Aesop’s fables are short, easy to read, and end with a moral. “An ounce of prevention is worth a pound of cure.” “Union gives strength.” “Necessity is the mother of invention.” “Little by little does the trick.” (See all at www.aesopfables.com.)
It’s amazing to think that these short lessons are 2,000 years old. It’s great to have kids read them just for the insights that fact brings. Good storytelling endures. And the world may have changed in two millennia, but people haven’t.
Reading the fables is a good way to introduce the idea that stories have a theme. You can start by trying to guess the moral to a new fable and move on to attaching morals to fairy tales and movies that the kids know.
The theme of “The Three Little Pigs” is as obvious as those of the fables. “Hard work pays off.” Others are subtler. “Hansel and Gretel” has really two themes: one dealing with the witch and the other with the stepmother. They are similar though, something like “Wit and teamwork can overcome evil” for the witch and “All bad things come to an end” for the stepmother. Apparently, it is okay to destroy a witch, but you must outlast a stepmother.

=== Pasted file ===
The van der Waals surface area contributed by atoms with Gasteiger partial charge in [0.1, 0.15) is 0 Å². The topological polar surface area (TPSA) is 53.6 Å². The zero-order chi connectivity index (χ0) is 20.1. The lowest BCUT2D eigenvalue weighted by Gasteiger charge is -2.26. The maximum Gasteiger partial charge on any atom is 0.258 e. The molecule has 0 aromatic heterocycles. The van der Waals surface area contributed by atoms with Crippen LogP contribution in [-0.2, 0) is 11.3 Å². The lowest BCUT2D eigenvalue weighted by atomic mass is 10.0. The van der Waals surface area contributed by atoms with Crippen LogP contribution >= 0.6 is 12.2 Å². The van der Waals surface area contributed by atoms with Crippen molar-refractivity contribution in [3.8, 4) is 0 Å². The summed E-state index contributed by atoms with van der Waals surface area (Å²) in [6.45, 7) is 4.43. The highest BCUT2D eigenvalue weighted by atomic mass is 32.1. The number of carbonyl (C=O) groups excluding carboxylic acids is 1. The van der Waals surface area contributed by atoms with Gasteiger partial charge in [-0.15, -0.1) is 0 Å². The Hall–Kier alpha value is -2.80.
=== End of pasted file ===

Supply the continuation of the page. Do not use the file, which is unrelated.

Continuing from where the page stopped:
Picking a theme for “The Three Bears” is challenging. Some jokingly suggest that the tale says “It’s all right to enter a strange house and try things out,” or “Kids can get away with things that would get you or me thrown in jail.” I prefer “Creatures are more alike than appearances suggest,” but I’ve heard others as plausible.
Does every author build their book around a theme? Yes and no. The author doesn’t have to be aware of a theme, it just happens when he or she selects an ending. A lot of kids’ literature has the same theme: “Be true and work hard and you will win the beauty contest/ball game/race and get the boy/girl of your dreams.” Kids who aren’t exposed to more variety may “grow out” of reading fiction and feel it’s childish and irrelevant to real life.
In both my novels, Desiderata and Agnes, young women are thrust into lives not of their choosing and resolve to make the most of their lot. I’ve had girls tell me that they like that ending better than any other book they’ve read; I’ve had women tell me they were disappointed that things didn’t work out better. I think the girls appreciate they can adapt to trying circumstances; the women, mothers all, want an ending they’d like for their daughters.
Savvy, by Ingrid Law, has a wonderful theme: “We all have unique gifts that we have to discover, control, and use.” It’s something I really believe in. I’d love to use it for a book one day.